En EspaÑol

Q. Who is Mr. Smarty Plants?

A: There are those who suspect Wildflower Center volunteers are the culpable and capable culprits. Yet, others think staff members play some, albeit small, role. You can torture us with your plant questions, but we will never reveal the Green Guru's secret identity.

Help us grow by giving to the Plant Database Fund or by becoming a member

Did you know you can access the Native Plant Information Network with your web-enabled smartphone?

Share

Ask Mr. Smarty Plants

Ask Mr. Smarty Plants is a free service provided by the staff and volunteers at the Lady Bird Johnson Wildflower Center.

Search Smarty Plants
    
 
See a list of all Smarty Plants questions
Can't find the answer in our existing FAQs, submit a question to Mr. Smarty Plants.
Need help with plant identification, visit the plant identification page.
 
rate this answer
Not Yet Rated

Thursday - February 17, 2005

From: Newberry, SC
Region: Southeast
Topic: Wildflowers
Title: More on bluebonnets
Answered by: Joe Marcus and Nan Hampton

QUESTION:

We live on a farm and have recently had a cow that was deathly sick, then finally got better. We also had a couple of calving problems with the cows. I was reading about how toxic tailcup lupine is to animals and wondered if it occurs in South Carolina? I am almost sure I've seen this flower here before. I thought it had a beautiful purple flower on it. Could this be it?

ANSWER:

Tailcup Lupine, or Kellog's spurred lupine, (Lupinus caudatus), a western US species, does not occur in South Carolina.  There are three lupine species that occur in South Carolina, but only two occur in your area: Sky-blue Lupine (L. diffusus) and Sundial Lupine (L. perennis).  However, it is unlikely your cattle were poisoned by ingesting lupines.  Cattle, and nearly all other grazing animals for that matter, find lupines very unpalatable and will only eat them in severely overgrazed situations where there is nothing else to eat.   Central Texas is known for its bluebonnets largely because our lupines take advantage of the fact that cattle won't eat them and graze out most of their competition.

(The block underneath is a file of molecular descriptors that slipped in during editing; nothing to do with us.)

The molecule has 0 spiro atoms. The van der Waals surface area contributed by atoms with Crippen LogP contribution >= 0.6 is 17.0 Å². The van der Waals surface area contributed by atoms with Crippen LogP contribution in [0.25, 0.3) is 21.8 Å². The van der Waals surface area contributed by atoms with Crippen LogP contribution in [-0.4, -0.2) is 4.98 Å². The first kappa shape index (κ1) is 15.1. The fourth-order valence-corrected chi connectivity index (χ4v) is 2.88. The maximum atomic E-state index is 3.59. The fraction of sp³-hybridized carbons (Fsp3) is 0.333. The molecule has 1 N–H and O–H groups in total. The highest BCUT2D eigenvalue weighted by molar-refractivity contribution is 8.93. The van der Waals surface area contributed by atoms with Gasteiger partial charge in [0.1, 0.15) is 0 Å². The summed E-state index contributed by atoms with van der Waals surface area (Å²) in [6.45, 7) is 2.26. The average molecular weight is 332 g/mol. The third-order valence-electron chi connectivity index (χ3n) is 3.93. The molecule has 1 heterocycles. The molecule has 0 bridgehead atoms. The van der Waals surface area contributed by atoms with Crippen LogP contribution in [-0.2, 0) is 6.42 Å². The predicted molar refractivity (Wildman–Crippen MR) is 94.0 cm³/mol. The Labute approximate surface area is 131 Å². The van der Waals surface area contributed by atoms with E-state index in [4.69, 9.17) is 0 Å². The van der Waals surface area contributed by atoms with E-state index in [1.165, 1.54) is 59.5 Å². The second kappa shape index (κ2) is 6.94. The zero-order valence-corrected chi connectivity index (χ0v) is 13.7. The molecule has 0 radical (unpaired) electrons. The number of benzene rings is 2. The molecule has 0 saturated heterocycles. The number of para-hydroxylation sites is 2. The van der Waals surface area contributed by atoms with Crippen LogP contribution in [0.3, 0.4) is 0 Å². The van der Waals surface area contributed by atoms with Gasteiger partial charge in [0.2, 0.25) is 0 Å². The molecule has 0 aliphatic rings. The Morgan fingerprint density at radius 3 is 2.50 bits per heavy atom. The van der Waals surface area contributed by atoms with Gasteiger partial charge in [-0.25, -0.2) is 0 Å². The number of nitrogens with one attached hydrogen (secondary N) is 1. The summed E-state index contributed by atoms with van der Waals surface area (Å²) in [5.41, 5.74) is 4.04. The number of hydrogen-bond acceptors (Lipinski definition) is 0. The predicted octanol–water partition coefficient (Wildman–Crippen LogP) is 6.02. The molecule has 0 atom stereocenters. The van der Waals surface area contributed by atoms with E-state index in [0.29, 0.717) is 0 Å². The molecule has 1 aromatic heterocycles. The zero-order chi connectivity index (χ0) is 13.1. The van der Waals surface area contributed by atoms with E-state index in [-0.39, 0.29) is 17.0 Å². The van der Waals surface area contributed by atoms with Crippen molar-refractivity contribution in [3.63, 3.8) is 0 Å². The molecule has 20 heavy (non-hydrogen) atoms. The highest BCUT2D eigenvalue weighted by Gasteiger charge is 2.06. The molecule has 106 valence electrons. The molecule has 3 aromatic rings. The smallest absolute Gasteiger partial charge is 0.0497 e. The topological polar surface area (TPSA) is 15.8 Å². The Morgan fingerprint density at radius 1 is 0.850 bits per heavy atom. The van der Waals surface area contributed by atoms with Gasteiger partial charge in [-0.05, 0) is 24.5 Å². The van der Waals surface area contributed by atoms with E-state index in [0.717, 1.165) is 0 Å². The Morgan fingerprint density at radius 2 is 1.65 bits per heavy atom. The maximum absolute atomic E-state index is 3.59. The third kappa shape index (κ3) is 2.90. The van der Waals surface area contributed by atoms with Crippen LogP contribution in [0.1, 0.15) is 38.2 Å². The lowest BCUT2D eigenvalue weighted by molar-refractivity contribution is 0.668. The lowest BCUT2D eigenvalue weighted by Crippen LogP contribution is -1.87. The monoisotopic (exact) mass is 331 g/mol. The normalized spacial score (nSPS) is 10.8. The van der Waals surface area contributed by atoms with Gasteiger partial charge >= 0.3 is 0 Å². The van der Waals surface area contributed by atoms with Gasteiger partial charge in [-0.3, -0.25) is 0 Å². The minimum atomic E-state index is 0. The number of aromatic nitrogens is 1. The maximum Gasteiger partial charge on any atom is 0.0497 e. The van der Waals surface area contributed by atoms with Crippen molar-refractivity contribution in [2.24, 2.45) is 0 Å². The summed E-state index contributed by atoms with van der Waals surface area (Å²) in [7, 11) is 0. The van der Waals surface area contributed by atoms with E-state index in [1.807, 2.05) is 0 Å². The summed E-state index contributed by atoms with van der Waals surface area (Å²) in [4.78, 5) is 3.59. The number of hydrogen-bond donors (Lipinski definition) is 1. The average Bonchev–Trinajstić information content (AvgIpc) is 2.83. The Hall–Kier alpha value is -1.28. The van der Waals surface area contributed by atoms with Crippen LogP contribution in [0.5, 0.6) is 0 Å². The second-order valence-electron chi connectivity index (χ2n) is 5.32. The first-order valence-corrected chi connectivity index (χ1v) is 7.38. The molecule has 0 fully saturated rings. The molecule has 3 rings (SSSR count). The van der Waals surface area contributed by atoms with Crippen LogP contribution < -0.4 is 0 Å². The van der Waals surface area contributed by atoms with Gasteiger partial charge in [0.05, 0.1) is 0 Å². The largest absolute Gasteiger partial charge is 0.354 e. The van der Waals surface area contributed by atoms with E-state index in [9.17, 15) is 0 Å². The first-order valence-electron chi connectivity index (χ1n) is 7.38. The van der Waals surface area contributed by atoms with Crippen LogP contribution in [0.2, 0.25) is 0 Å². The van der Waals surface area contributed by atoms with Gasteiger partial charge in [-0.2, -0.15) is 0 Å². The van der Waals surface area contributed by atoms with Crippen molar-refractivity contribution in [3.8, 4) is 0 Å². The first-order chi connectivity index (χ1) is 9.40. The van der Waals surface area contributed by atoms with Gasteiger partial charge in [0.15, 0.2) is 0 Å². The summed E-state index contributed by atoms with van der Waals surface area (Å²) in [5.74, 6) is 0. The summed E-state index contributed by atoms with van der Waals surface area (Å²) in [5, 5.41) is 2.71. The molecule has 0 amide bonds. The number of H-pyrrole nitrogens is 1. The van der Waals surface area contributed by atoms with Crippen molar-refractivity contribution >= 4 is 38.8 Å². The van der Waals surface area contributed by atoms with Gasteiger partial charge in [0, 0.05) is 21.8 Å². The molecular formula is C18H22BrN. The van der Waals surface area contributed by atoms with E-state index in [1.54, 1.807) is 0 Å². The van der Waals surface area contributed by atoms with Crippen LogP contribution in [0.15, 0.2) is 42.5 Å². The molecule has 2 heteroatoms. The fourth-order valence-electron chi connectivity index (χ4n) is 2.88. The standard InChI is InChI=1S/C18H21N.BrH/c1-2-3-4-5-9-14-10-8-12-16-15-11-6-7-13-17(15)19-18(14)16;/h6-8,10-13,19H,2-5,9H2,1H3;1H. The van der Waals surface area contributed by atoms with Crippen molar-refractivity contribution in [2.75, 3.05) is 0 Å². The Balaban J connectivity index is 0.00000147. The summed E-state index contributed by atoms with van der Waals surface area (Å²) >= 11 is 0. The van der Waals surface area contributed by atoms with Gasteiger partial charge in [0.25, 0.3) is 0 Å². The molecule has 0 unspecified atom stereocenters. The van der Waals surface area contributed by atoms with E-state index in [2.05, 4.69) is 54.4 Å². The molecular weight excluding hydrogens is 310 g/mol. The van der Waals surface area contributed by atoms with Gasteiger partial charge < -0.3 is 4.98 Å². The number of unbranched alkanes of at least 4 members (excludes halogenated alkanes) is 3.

The most common cause of cattle poisoning in your area is probably wilted cherry foliage.  Cherries, especially choke cherry (Prunus virginiana), commonly occur in fence rows.  Landowners clear their fence rows and sometimes leave some of the cherry limbs behind.  As the foliage dies, cyanide forms in the wilting leaves.  Cows come along and consume the foliage (they find cherry foliage very tasty) and get sick and often die.  Here is a link to a helpful site at Clemson University.  Purdue University in Indiana and Cornell University in New York both have databases listing plants poisonous to livestock and pets. Your veterinarian should be able to better diagnose the cause of the poisoning, or help you identify potential problems on your land.  
 

More Wildflowers Questions

Grow bluebonnets in Virginia
September 04, 2007 - I want to ATTEMPT to grow some Texas Bluebonnets in VA because I am homesick and both our kids are back in Austin. That said, the site says " it may be necessary to inoculate the soil with a rhizobiu...
view the full question and answer

When to plant wildflowers in California
December 10, 2013 - When is the best time to plant wildflowers in California?
view the full question and answer

Bluebonnet prospects for 2009 in Central Texas
January 31, 2009 - How does the bluebonnet season look for 2009 in Central Texas (Austin). Will it be a good year and when will it start and when will it peak? Thanks for all you do!!!
view the full question and answer

Native xeric grasses for Colorado
June 24, 2010 - Tired of mowing - replacing western exposure full sun lawn with native xeric grass. Please explain the pros and cons of Bouteloua Gracilis (Blue Grama) and Bouteloua Dactyloides Bella (Bella Blue Gra...
view the full question and answer

Fertilizing hayfield with wildflowers in Brenham TX
September 20, 2010 - I have property near Brenham, TX that produces wild bluebonnets, Indian paintbrush and other wildflowers each year. I would like to fertilize the pastures to help with hay production (the grass is ha...
view the full question and answer

Smarty Plants's Facebook profile Support the Wildflower Center by Donating Online or Becoming a Member today.

Mr. Smarty Plants wants you to be his Facebook friend. Click the Facebook icon to add yourself to Mr. Smarty Plants list of friends.
E-NEWSLETTER | BECOME A MEMBER | DONATE NOW | MEDIA | SITEMAP
© 2014 Lady Bird Johnson Wildflower Center